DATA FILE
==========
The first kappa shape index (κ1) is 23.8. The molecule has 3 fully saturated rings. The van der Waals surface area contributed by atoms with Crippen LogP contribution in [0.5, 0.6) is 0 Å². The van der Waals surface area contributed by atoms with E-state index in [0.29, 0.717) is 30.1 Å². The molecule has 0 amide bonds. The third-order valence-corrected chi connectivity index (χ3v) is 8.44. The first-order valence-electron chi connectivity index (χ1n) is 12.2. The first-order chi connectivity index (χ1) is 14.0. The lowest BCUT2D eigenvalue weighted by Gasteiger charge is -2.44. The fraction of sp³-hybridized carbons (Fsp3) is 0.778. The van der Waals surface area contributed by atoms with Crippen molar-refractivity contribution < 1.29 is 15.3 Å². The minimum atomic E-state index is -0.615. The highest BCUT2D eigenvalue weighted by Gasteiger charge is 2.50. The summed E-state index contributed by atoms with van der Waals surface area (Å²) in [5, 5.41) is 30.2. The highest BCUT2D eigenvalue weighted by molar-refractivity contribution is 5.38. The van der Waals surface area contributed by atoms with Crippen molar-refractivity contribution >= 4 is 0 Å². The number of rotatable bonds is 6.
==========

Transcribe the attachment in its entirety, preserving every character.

The first kappa shape index (κ1) is 23.8. The molecule has 3 fully saturated rings. The van der Waals surface area contributed by atoms with Crippen LogP contribution in [0.5, 0.6) is 0 Å². The van der Waals surface area contributed by atoms with E-state index in [0.29, 0.717) is 30.1 Å². The molecule has 0 amide bonds. The third-order valence-corrected chi connectivity index (χ3v) is 8.44. The first-order valence-electron chi connectivity index (χ1n) is 12.2. The first-order chi connectivity index (χ1) is 14.0. The lowest BCUT2D eigenvalue weighted by Gasteiger charge is -2.44. The fraction of sp³-hybridized carbons (Fsp3) is 0.778. The van der Waals surface area contributed by atoms with Crippen molar-refractivity contribution < 1.29 is 15.3 Å². The minimum atomic E-state index is -0.615. The highest BCUT2D eigenvalue weighted by Gasteiger charge is 2.50. The summed E-state index contributed by atoms with van der Waals surface area (Å²) in [5, 5.41) is 30.2. The highest BCUT2D eigenvalue weighted by molar-refractivity contribution is 5.38. The van der Waals surface area contributed by atoms with Crippen molar-refractivity contribution >= 4 is 0 Å². The number of rotatable bonds is 6.